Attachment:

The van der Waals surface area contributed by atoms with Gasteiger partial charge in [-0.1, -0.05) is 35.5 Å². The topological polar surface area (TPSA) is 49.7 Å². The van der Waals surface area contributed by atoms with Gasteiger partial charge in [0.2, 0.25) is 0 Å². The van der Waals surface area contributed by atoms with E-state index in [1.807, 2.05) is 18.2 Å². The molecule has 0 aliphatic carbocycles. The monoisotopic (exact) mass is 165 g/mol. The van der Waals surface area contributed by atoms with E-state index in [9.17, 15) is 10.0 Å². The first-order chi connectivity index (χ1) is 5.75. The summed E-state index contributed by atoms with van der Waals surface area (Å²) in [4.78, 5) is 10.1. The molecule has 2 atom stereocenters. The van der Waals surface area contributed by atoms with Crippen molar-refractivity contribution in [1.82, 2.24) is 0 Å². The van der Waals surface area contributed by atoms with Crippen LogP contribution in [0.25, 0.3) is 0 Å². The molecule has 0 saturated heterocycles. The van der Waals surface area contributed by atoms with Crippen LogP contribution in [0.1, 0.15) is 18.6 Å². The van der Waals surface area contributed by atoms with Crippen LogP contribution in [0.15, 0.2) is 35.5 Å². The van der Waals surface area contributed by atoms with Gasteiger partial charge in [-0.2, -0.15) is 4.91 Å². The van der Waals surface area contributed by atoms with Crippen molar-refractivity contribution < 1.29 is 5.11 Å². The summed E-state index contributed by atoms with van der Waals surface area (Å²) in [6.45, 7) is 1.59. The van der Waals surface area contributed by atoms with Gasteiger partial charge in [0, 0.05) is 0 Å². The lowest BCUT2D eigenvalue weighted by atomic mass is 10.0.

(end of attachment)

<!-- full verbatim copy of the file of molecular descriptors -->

The van der Waals surface area contributed by atoms with Gasteiger partial charge in [-0.1, -0.05) is 35.5 Å². The topological polar surface area (TPSA) is 49.7 Å². The van der Waals surface area contributed by atoms with Gasteiger partial charge in [0.2, 0.25) is 0 Å². The van der Waals surface area contributed by atoms with E-state index in [1.807, 2.05) is 18.2 Å². The molecule has 0 aliphatic carbocycles. The monoisotopic (exact) mass is 165 g/mol. The van der Waals surface area contributed by atoms with E-state index in [9.17, 15) is 10.0 Å². The first-order chi connectivity index (χ1) is 5.75. The summed E-state index contributed by atoms with van der Waals surface area (Å²) in [4.78, 5) is 10.1. The molecule has 2 atom stereocenters. The van der Waals surface area contributed by atoms with Crippen molar-refractivity contribution in [1.82, 2.24) is 0 Å². The van der Waals surface area contributed by atoms with Crippen LogP contribution in [0.25, 0.3) is 0 Å². The molecule has 0 saturated heterocycles. The van der Waals surface area contributed by atoms with Crippen LogP contribution in [0.1, 0.15) is 18.6 Å². The van der Waals surface area contributed by atoms with Crippen LogP contribution in [0.15, 0.2) is 35.5 Å². The van der Waals surface area contributed by atoms with Gasteiger partial charge in [-0.2, -0.15) is 4.91 Å². The van der Waals surface area contributed by atoms with Crippen molar-refractivity contribution < 1.29 is 5.11 Å². The summed E-state index contributed by atoms with van der Waals surface area (Å²) in [6.45, 7) is 1.59. The van der Waals surface area contributed by atoms with Gasteiger partial charge in [0, 0.05) is 0 Å². The lowest BCUT2D eigenvalue weighted by atomic mass is 10.0.